To limit damage, a key whistleblower in Halliburton scandal is demoted
Not as deadly as Hurricane Katrina promises to be, Whistleblower Bunny represents a threat to only two structures — three, if you count Halliburton’s headquarters.
But that’s why the Pentagon and White House have urgently demoted the top U.S. Army Corps of Engineers contract overseer, Bunnatine H. “Bunny” Greenhouse.
The veteran official, fed up with her inability to call attention to cronyism that led to a five-year, $7 billion Iraq oil-repair contract to Kellogg Brown & Root, the subsidiary of Dick Cheney‘s Halliburton, ignored her bosses’ warnings and testified before a powerless Senate Democrats-only panel in June that the sweetheart deal was “the most blatant and improper contract abuse I have witnessed during the course of my professional career.”
Greenhouse is one of the highest-ranking and most potentially damaging whistleblowers about the Bush regime’s bidness practices. She’s been the focus of stories like Michael Shnayerson‘s “Spoils of War” in the April 2005 Vanity Fair. If there is ever a real investigation, she’ll be a household name. After her strenuous objections to cronyism were ignored, she was forced to go public. Obviously in reprisal, Pentagon officials demoted her. The New York Times reports it this morning, but a better story on the outrageous action can be found at Halliburton Watch.
Greenhouse’s effect has been to spur investigations by the Justice Department, the FBI, and the Pentagon’s inspector general, Halliburton Watch notes. Nevertheless, while those probes supposedly continue, Greenhouse has been bounced from her executive post.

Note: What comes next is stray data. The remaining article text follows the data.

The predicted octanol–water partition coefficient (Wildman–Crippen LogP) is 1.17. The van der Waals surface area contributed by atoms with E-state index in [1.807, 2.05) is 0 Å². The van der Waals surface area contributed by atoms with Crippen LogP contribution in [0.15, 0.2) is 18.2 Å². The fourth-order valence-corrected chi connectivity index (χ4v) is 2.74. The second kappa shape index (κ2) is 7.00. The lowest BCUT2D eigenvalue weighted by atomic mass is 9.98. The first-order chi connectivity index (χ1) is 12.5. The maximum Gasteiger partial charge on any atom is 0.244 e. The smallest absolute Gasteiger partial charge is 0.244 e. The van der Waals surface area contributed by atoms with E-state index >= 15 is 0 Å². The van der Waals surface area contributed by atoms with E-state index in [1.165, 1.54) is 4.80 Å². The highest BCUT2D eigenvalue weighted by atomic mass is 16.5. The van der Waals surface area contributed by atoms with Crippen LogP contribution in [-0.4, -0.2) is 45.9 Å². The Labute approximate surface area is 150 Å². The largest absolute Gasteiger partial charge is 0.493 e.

She showed courage back in 2002 and 2003, while the charges of cronyism were being directly denied by the White House and Pentagon. Later, of course, the liars came clean — partially.
In June 2004, the Pentagon finally admitted that the first sweetheart Halliburton deal for the war was awarded on the recommendation of aptly named political appointee Michael Mobbs, an assistant to Undersecretary of Defense Doug Feith, a chief neocon schnorrer. Feith was in charge of post-war planning.
Mobbs, a former associate in Feith’s law firm that serviced defense contractors before the neocons came to power, was placed in charge of half of Iraq’s ministries. He was also a fixer on the pre-invasion issue of how to mistreat “enemy combatants.”
His role in the Hamdi case back in August 2002 produced a frighteningly hilarious episode in federal court. District Judge Robert Doumar grilled the government on its reasons for holding Yaser Esam Hamdi incommunicado in a Navy brig. As the Washington Post wrote at the time:
The government has declared Hamdi an “unlawful enemy combatant,” entitled to neither constitutional protections nor international prisoner-of-war status.
And the government provided a two-page “declaration of facts” by Mobbs about how the Pentagon determined that Hamdi was an “enemy combatant.” The judge questioned the government’s attempt to ignore due process:
“I have no desire to have an enemy combatant get out of any status. However, I do think that due process requires something other than a basic assertion by someone named Mobbs that they have looked at some papers and therefore they have determined he should be held incommunicado. Just think of the impact of that. Is that what we’re fighting for?”